Moving up and moving on in the irresponsible generation.
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This is what happens when you let hipsters name a neighborhood. East Nashville, identified by some in recent years as East Nasty, is becoming the prime location for young people to settle in the Music City. Very residential streets, affordable houses, toward the edge of city limits – you know the story. This is where 20 and 30 somethings are buying their first homes.
Whatever your thoughts about hipsters with tight pants and exorbitant facial hair with, of course, more than a hint of irony, a mortgage and a deed are probably not part of the picture. But that’s what East Nashville is becoming, because that is what young people are becoming.
My sister, the artist, is one of those new homeowners. As I was sitting there in East Nasty last weekend with my gourmet ice cream (one scoop brambleberry crisp, one scoop goat cheese with red cherry), it was running through my head. For some reason, this connection between my dwindling 20s and buying a home has become a landmark in my mind, an intersection that I am having trouble with.
Around age 22 – that was probably a big transition for you. Find a place to live, pay your own rent, balance how much money goes to groceries and how much to alcohol and going out. That’s a well-known transition, and sometimes a crisis.
There’s another, silent crisis somewhere around age 28-32. They rarely make movies about it. When you are 22, you can do anything you want, but you have the power to do nothing important. When you are, say 30, you have had maybe a little success, a couple promotions. You also have the power to cause real pain, and potentially mess up someone’s life with a poor decision. An overwhelming disaster at 30 is a fall from a slightly greater height than at 22.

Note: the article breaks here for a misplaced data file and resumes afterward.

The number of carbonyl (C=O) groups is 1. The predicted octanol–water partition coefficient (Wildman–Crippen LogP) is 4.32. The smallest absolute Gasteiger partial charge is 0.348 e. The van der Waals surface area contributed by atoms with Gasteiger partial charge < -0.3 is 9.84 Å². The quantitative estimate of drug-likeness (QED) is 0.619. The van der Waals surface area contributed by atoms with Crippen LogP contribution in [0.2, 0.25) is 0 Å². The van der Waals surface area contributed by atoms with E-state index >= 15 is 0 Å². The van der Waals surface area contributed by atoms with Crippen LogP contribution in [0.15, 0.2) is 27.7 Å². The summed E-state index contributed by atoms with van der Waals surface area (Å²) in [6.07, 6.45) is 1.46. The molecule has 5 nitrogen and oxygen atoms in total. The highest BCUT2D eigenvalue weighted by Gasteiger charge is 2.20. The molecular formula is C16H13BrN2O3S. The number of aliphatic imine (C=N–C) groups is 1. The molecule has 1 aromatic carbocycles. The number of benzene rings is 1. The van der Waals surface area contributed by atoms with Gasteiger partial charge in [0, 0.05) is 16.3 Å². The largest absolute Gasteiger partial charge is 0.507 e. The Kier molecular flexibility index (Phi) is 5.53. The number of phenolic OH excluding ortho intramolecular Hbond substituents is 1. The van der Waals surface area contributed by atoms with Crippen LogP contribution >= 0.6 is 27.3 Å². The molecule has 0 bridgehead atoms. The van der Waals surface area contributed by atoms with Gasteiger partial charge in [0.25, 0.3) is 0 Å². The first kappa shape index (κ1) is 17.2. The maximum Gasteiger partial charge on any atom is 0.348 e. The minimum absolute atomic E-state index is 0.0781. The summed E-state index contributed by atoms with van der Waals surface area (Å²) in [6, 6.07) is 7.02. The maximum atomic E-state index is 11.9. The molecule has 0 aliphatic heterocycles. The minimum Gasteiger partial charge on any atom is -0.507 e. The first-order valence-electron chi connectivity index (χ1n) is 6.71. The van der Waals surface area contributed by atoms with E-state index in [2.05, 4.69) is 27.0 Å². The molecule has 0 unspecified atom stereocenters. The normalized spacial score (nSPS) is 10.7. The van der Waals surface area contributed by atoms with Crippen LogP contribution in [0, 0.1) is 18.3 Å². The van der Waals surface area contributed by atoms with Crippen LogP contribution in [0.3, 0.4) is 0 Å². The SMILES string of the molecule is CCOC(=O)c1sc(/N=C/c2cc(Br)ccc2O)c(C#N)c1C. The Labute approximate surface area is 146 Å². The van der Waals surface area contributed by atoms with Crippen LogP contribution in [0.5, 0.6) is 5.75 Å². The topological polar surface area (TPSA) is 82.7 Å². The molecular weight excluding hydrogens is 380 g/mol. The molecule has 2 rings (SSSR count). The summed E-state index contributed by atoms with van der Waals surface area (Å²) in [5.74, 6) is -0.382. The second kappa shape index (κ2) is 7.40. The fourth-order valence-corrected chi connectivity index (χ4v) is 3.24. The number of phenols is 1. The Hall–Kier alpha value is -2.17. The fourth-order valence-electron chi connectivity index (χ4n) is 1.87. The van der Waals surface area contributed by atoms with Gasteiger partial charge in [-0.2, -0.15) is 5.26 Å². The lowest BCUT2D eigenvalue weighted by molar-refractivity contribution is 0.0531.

Back then, you could go to Monaco if you wanted. You still can, but you know you can’t go zipping around to live in a new place every year. Maybe it’s the income, maybe it’s a dependent, maybe you’re just tired of that kind of thing. But you just can’t.
Despite all the trappings, we all know a 22 year old isn’t really an adult. And it’s not just that a 30 year old should be, but that I am gradually being sucked into it by a thousand impersonal forces. And here’s the problem: unlike a graduation or some such thing, no one is there to receive us.
Hemingway, Pound, Eliot – their coming of age was surreal. They were men, for sure, but they were also lost. There were none to call them out and none to receive them into the responsibility of the next stage. We have not the severed relationship with our culture as they had, but the result is not so different.
It’s not that I can’t suck it up and deal with it. I do that every day. It’s that I am gradually sliding (or eliding) across some great cultural chasm. It’s invisible from the outside because it’s nearly indescribable from the inside. There is a social place for 25 year old hipster “adults” and there is a social place for 35 year old dads with mortgages and we know what to do with both of them. A 30 year old is rather like a 12 year old – we’d prefer to think he didn’t exist.